State Finance Council statement ( .DOC )
State employees may not get paid this week after Republican legislative leaders blocked an inter-governmental loan on Monday, Gov. Kathleen Sebelius said.
“Through their refusal to act today, the Republican legislative leadership is jeopardizing our citizens’ pocketbooks for no other reason than to play political games — games in which the only ones set to lose are Kansas families, workers and schools,” Sebelius said.
Asked at a news conference if the state’s 42,000 state employees, including those at Kansas University, would be paid Friday, Sebelius’ budget director Duane Goossen said, “I don’t know.”
In addition to state employee paychecks, payments to schools, Medicaid and income tax refunds are also in question.
The state’s general fund had $10.4 million in it Monday morning, Goossen said. The state’s payroll is $24 million, and state officials start processing those checks Wednesday for payment Friday. Last Friday, the state stopped paying income tax refunds because of the lack of cash.
The fireworks erupted after Sebelius requested a $225 million certificate of indebtedness to handle payments during the current low cash-flow period. Certificates of indebtedness, which have become almost routine during the past 10 years, allow the state to move funds around for cash-flow purposes.
Issuing the certificates requires agreement from legislative leaders, and the state has already issued $550 million worth during the current fiscal year.
But this time, House Speaker Mike O’Neal, R-Hutchinson, and Senate President Steve Morris, R-Hugoton, refused.
They demanded that Sebelius, a Democrat, cut the budget first to close an increasing revenue gap.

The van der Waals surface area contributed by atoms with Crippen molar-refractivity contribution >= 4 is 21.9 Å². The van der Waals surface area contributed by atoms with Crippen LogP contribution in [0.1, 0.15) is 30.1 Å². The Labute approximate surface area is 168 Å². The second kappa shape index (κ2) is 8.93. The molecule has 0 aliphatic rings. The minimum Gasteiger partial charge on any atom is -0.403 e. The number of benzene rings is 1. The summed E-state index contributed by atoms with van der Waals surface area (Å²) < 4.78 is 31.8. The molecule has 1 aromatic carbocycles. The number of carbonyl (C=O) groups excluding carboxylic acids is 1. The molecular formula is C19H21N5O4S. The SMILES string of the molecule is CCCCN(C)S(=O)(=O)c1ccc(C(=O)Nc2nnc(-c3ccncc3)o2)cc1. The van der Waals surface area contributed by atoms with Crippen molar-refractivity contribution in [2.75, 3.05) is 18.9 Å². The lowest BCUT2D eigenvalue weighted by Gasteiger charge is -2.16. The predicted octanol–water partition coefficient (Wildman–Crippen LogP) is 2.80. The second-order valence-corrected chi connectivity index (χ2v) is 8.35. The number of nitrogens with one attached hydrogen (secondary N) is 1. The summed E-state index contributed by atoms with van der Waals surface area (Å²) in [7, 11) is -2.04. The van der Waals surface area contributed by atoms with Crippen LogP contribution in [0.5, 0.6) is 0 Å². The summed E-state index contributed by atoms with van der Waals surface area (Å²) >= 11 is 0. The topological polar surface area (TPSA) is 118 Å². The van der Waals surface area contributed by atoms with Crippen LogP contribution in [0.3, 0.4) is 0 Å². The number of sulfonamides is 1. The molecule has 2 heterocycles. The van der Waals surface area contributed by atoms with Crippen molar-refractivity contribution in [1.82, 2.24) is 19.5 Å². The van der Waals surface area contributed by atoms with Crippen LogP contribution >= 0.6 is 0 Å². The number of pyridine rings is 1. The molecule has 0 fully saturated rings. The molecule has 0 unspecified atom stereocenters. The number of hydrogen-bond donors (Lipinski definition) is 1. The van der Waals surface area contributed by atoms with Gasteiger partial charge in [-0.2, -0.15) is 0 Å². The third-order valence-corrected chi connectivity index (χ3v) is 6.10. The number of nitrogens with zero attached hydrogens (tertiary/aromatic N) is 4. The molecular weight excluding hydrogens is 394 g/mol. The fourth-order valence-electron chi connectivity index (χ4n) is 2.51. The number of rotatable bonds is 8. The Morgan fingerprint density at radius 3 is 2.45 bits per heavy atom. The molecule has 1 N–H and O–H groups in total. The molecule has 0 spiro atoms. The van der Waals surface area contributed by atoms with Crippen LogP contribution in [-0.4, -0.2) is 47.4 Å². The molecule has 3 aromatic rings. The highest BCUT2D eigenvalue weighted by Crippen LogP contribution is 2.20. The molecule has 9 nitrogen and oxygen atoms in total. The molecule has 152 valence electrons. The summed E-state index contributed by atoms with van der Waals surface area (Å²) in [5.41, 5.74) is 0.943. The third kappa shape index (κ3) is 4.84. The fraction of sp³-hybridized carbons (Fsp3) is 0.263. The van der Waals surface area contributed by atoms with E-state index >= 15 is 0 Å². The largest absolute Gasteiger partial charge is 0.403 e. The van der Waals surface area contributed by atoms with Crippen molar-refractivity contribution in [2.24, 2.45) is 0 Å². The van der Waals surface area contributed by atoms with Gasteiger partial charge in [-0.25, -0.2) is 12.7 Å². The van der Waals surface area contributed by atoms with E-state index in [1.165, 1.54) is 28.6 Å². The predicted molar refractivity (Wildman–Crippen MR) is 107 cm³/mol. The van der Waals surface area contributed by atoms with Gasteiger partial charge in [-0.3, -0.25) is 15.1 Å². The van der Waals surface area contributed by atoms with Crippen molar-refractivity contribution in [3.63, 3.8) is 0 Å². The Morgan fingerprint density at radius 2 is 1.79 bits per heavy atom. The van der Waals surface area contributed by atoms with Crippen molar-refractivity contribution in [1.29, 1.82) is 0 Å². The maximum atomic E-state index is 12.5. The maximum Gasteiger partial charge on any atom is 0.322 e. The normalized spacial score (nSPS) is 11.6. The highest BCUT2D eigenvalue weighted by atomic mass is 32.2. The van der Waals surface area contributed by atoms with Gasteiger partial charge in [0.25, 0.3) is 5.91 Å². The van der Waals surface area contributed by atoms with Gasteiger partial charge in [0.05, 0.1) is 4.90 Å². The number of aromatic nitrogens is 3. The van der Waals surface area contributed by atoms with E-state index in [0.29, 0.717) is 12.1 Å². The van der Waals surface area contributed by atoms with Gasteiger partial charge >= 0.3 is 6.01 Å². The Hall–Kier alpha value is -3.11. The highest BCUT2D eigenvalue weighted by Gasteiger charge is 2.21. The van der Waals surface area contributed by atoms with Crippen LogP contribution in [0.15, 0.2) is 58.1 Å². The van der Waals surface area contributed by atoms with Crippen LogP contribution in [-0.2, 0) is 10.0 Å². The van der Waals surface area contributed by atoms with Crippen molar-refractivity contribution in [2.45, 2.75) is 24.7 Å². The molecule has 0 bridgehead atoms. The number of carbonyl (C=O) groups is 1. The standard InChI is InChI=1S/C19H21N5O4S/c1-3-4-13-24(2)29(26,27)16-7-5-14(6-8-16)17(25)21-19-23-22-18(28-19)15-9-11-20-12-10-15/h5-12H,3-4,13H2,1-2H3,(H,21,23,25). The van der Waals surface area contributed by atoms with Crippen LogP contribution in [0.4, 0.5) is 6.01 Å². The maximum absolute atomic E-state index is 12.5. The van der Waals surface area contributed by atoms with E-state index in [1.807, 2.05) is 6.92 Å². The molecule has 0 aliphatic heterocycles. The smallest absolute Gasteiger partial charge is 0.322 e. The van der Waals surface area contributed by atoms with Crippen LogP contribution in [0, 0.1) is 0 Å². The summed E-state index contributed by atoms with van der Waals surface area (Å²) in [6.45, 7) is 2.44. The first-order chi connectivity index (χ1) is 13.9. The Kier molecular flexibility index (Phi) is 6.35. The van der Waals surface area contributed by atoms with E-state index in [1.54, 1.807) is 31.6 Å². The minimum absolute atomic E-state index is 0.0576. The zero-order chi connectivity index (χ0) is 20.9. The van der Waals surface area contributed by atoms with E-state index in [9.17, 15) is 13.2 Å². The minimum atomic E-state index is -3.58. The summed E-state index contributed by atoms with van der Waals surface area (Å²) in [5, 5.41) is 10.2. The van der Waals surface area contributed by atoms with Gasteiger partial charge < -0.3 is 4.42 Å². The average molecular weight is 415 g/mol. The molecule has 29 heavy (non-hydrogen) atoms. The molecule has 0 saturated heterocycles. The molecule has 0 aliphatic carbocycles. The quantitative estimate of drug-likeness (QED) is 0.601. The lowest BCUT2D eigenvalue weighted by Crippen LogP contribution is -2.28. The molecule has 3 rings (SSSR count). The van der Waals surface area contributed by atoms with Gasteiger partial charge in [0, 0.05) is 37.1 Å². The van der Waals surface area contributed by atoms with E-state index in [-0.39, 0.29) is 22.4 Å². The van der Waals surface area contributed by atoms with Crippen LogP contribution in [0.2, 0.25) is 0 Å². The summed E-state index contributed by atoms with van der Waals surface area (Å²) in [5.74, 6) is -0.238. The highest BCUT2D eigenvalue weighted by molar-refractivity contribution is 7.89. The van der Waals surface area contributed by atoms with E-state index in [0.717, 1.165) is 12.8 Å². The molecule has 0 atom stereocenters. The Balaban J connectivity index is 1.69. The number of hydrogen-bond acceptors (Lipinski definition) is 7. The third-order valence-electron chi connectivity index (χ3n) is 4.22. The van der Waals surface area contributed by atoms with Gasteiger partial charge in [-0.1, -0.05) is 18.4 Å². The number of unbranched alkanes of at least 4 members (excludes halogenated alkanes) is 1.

And they said that under state law, the certificates can only be issued if it can be certified there will be enough funds at the end of the fiscal year to cover them. According to a memo from the Kansas Department of Legislative Research, it doesn’t appear that would be the case, the Republicans said.
“This is important work, and we do intend to comply with the law,” O’Neal said.
O’Neal and Morris said Sebelius could satisfy their concerns by signing the budget recission bill approved last week by the Legislature, making executive authority cuts or both. The budget recission bill was expected to reach the governor’s desk by late Tuesday.
But Sebelius’ budget director Goossen said the Republican leaders were wrong if they believe there is a legal impediment to approving the certificates. “That is simply not correct,” he said.
Under the law, the secretary of administration must certify that the state will take the actions necessary to cover the certificates. Goossen is also secretary of administration, and he said he will guarantee that the state will do what is necessary budgetarily to pay off the certificates.
Since the session started in January, Republicans have been at odds with Sebelius over how to bridge a $200 million shortfall in the current fiscal year that could grow to nearly $1 billion in the next fiscal year, which starts July 1.
But Goossen said the cash-flow problem is separate from the state’s budget problems. Prior to the tax filing deadline, the state is often short on cash and must issue certificates of indebtedness, he said. When tax payments start flowing in, the state’s cash-flow situation improves.
Democrats said the Republicans, who hold significant majorities in the Legislature, were trying to pressure Sebelius into making budget cuts she doesn’t want to make by threatening to shut down government.
“This is a helluva way to run a railroad,” Senate Democratic Leader Anthony Hensley of Topeka said. “It is blackmail at its worst, maybe coercion at its best,” he said.
House Democratic Leader Paul Davis of Lawrence said, “This is not a time for partisan politics. We’re talking about essential payments so that services provided by the state can continue.”
Lisa Ochs, president of the Kansas Organization of State Employees, criticized Republican legislative leaders, adding, “Paychecks shouldn’t be held hostage for political maneuvering.”
In response to Hensley’s charge of blackmail, Speaker O’Neal, said, “Nothing could be further from the truth.”
The dispute came right before a meeting of the State Finance Council, which is led by Sebelius and includes legislative leaders.
But before the meeting, O’Neal and Morris went to Sebelius’ office to tell her they would not agree to the certificates of indebtedness.
Asked how the governor reacted to their message, O’Neal said, “It was not very cordial.”